Philippians 3:2-11 NASB 2 Beware of the dogs, beware of the evil workers, beware of the false circumcision 3 for we are the true circumcision who worship in the Spirit of God and glory in Christ Jesus and put no confidence in the flesh, 4 although I myself might have confidence even in the flesh. If anyone else has a mind to put confidence in the flesh, I far more: 5 circumcised the eight day, of the nation of Israel, of the tribe of Benjamin, a Hebrew of Hebrews; as to the Law a Pharisee; 6 as to zeal, a persecutor of the church; as to the righteousness which is found in the Law, found blameless. 7 But whatever things were gain to me, those things I have counted as loss for the sake of Christ. 8 More than that, I count all things to be loss in view of the surpassing value of knowing Christ Jesus my Lord, for whom I have suffered the loss of all things, and count them but rubbish in order that I may gain Christ, 9 and may be found in Him, not having a righteousness of my own derived from the Law, but that which is through faith in Christ, the righteousness which comes from God on the basis of faith, 10 that I may know Him, and the power of His resurrection and the fellowship of His sufferings, being conformed to His death; 11 in order that I may attain to the resurrection from the dead.

“Little Details” are BIG

The “little detail” here in Philippians is a grammatical construct. Each underlined phrases find their basis in the Greek word hina. This word, like “in order that” in the English, is a conjunction, which ties a result to a restrictive clause. In this flow of scripture, Paul talks against putting confidence in the flesh. Recounting all that Paul could put confidence in; he says some shocking things. He counts as “loss” in the NASB. The Greek and KJV are much more graphic using the term “dung” in conjunction to how Paul considers his former dossier.

What are these texts telling us?

The “all” in 2 Corinthians 5:17KJV deals with our entire existence…. Paul took his own teaching serious and builds upon the meaning of “all” when we get to Philippians 3. Later in Philippians 3:20, Paul states our citizenship is in heaven—meaning heaven is where our belonging and identity stem from. Back in 2 Corinthians 5:20 Paul says that we are ambassadors. An ambassador is someone who doesn’t belong to the realm he is in. He represents his realm to wherever he is at.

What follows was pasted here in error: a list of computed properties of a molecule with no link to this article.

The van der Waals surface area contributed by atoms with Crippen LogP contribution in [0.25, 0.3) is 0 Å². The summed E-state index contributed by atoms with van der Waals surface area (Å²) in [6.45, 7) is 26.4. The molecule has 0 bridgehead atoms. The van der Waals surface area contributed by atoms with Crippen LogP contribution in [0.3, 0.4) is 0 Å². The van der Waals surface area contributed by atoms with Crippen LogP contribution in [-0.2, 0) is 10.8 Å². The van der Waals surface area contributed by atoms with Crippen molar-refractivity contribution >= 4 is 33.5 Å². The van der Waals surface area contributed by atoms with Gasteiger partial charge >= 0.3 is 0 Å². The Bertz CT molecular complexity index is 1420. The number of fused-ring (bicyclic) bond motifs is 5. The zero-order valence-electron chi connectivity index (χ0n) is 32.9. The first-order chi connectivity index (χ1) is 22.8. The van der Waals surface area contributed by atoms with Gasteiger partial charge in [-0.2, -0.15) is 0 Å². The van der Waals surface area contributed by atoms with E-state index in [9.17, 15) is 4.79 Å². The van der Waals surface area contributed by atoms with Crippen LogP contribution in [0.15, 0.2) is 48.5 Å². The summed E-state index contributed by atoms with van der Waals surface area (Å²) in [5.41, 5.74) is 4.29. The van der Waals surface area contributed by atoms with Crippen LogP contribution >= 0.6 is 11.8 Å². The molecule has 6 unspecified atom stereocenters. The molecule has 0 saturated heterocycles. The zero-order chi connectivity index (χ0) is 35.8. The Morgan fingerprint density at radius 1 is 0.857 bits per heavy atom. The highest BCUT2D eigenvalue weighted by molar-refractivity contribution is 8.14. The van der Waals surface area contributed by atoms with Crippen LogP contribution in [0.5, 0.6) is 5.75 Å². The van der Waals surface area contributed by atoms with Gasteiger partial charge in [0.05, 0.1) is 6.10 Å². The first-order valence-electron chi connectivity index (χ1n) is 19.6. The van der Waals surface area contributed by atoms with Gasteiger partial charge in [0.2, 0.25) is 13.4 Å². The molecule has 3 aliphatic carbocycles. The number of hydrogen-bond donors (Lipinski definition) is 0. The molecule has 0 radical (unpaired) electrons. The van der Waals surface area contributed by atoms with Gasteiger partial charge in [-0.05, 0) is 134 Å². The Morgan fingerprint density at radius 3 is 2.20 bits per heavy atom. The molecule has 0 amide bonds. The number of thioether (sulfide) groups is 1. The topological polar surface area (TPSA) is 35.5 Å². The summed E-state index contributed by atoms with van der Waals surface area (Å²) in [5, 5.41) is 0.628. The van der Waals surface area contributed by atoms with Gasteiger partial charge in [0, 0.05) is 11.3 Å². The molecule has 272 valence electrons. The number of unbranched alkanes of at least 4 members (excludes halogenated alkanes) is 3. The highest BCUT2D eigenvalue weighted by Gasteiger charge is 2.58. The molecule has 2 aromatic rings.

To illustrate how serious Paul was about “not belonging” (to the body politic, society, culture, social convention, class, ethnic or religious connections…) check out his situation in Acts 16. Paul goes to Philippi to preach and plant a church. A situation develops where civil charges are brought. Paul, a citizen of Rome according to the flesh, accompanied by Silas; took an unlawful beating without saying a word. If Paul valued his earthly citizenship, the way modern Christians do, he would have saved his skin. However, because this earthly value was counted as a loss in order that Paul could gain Christ, it was nothing more than a tool the world recognized that could be laid down or used to further the gospel instead of insuring comfort, ease and a basic level of “justice” in the temporal order.

Another text helps us see more of how our identity, as scripture mention it, deals with the whole man: not just a heart condition or positional truth.

Romans 6:3-4 NASB 3 Or do you not know that all of us who have been baptized into Christ Jesus have been baptized in to His death? 4 Therefore we have been buried with Him through baptism into death, in order that as Christ was raised from the dead through the glory of the Father, so we too might walk in newness of life.

Paul uses “death” in this allegorical teaching to drive at real-life application. Paul speaks of “newness of life” which is not allegorical, nor eventual. As Christ was a different reality after resurrection, so to we become “new creations” through repentance, baptism, and sanctification. The newness of life is that we live, move, and act according to Christ who is from a different realm; yet while we remain in the physical world.

The truth of God’s workmanship, the Redeemed of God, and sons of God…

These truths only have substantive application in the KOG, a now-reality that is a competitive reality to “the world.” As God’s workmanship, He is continually reinventing how we can live before the world in utter contrast; as it changes its game in the attempt to deceive… In the KOG, God redeems us from what “the world” and sin has done to mankind. And this redeeming isn’t just to go to heaven some day… In reality, we are no longer the “us” we used to be as part of “the world.” The KOG is to be who and what God wants us to be in the now-reality of this physical-temporal existence as ambassadors amidst the foreign realm of “the world” which is an evolving degenerative reality. And we are sons of God because God has made us entirely new creations within the physical reality of a fallen world that is passing away…

We can’t spiritualize everything

In Conclusion

If the KOG is not a now-reality, we will spiritualize the teaching of scripture and mentally agree with: but nothing beyond a head-trip. Truth becomes ethereal and vague only having an emotional, personal and individual sentimental value if it is divorced from the kingdom of God as a now-reality. Without the KOG we can settle back into the world, because truth is only a belief-in-a-belief instead of a dynamic that contrasts the world through a competitive reality.

Tim Price


***Note: I am not advocating David Bercot per say. I am noting that he sees some of the things I see, which is a missing detail in modern perspective.